Is Windows 8.1 an update for Windows 8 or an upgrade? In other words, is it a service pack or is it a new version of Windows?
Let’s find out.
Update: Bad link fixed
In computers, deleting a file is analogous to tossing a piece of paper into a trash can. Anyone could simply retrieve that piece of paper from the trash can; so could anyone undelete the file.
Proper data erasure, however, is possible; it is analogous to tossing a piece of paper into a shredder or burning it. Read the rest of this entry
VMware Workstation can import a Windows XP Mode virtual machine, enabling the owners of this product to have a VMware-compatible Windows XP within minutes. However, an imported copy of Windows XP Mode virtual machine will remain dependent on Windows XP Mode. This post will teach how to resolve this issue. Read the rest of this entry
I was using a Windows 7 Professional Edition machine to browse a network share on a Windows XP Home Edition netbook. The share contained two JPEG image files which I had put there. Seconds after browsing the network share, a
thumbs.db file appeared beside the two image file.
Like all badly-written error messages, it did not make any sense. I was not trying to open any file; I was trying to open Photoshop itself. I was sure that none of the Photoshop’s files were changed. (A look on the access date of the files confirmed this.) Moreover, I was sure that even if Photoshop was somehow automatically updated, the file system access permissions were not changed. (AccessEnum tool confirmed this.) So, what was the problem? Read the rest of this entry
Finally I feel safe to share this trick: Adding a “Run As…” command to .MSI files and .MSP files in Windows XP and Windows Server 2003.
In my earlier post, I discussed Run As… command which makes using limited user accounts more convenient. However, if you right-click a file with .MSI or .MSP extension (Windows Installer) you will find no “Run As…” commands. So, you may encounter difficulties installing or patching using alternative credentials under a limited user account. In fact, you may know no other options but logging out and into another user account.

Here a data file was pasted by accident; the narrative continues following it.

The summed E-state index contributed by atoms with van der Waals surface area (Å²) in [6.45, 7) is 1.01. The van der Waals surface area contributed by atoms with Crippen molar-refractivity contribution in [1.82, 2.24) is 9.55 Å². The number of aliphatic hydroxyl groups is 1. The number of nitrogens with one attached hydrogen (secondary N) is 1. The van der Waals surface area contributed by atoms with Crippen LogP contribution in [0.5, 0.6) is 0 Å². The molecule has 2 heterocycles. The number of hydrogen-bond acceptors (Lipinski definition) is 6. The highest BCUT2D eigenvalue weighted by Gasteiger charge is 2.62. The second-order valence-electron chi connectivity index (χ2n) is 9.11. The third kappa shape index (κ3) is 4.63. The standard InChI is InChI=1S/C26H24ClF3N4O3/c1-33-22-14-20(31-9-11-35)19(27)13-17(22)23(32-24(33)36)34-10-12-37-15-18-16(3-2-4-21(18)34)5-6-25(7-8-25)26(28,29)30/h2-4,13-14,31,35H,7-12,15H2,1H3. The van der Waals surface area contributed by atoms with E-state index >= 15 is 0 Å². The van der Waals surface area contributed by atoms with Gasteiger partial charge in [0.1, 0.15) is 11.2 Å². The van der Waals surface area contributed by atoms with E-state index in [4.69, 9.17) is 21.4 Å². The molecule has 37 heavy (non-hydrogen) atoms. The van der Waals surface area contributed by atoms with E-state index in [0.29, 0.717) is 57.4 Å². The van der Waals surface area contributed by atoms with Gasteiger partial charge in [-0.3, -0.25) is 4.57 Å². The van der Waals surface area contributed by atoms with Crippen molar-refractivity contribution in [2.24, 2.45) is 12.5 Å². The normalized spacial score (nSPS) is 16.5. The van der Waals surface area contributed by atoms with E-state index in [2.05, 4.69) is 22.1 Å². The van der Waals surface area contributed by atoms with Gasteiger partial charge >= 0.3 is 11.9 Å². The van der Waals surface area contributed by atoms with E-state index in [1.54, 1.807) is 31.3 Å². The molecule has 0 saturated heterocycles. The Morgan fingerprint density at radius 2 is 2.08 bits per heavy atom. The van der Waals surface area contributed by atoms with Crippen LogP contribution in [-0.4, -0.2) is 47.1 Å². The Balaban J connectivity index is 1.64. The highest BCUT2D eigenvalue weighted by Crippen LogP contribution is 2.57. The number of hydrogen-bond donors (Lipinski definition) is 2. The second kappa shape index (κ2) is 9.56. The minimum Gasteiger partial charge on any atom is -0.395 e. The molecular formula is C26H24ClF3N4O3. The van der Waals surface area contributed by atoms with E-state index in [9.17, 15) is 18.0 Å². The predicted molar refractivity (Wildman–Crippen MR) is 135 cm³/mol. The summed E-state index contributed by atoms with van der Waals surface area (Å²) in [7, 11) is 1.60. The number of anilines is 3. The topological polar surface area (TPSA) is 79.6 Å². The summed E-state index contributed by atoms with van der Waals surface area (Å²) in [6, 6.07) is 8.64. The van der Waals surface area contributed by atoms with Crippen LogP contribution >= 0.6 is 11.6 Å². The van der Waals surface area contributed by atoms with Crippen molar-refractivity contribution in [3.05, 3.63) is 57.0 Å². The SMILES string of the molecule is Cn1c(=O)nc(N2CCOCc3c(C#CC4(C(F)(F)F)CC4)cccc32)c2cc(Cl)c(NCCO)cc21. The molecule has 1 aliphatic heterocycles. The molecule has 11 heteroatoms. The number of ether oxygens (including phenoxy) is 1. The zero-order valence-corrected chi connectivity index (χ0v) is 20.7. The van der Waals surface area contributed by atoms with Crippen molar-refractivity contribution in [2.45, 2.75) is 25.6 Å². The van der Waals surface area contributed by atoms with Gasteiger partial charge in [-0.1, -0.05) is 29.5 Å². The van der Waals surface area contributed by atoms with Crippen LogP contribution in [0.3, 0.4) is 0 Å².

This post does not apply to Windows Vista and later, which use User Account Control in conjunction with Windows Installer service. Read the rest of this entry
There are cases of emergencies when a Windows system administrator wishes to know if system is started up or shutdown in a particular date or time. Fortunately, you can use the Event Viewer in Windows XP to determine the approximate time and date of startup and shutdown. Read the rest of this entry
Perhaps you know about Microsoft’s effective recommendation for safe computing: Always log in as a limited user account (LUA) and run program that require administrative privileges using Run As command in the context of another a user with administrative account. Windows Vista is the first operating system to put this philosophy into practice, making it default behavior. Read the rest of this entry
I did not know when exactly it began but annoying corrupt entries had appeared in my Windows XP autoplay dialog boxes, like the one in this picture. When the problem proved persistent and my standard maintenance tools failed to fix it, I decided to go for a manual fix.
Since there was no strong evidence about the source of the problem, all I had was assumptions and all I could do was investigating their validity. Read the rest of this entry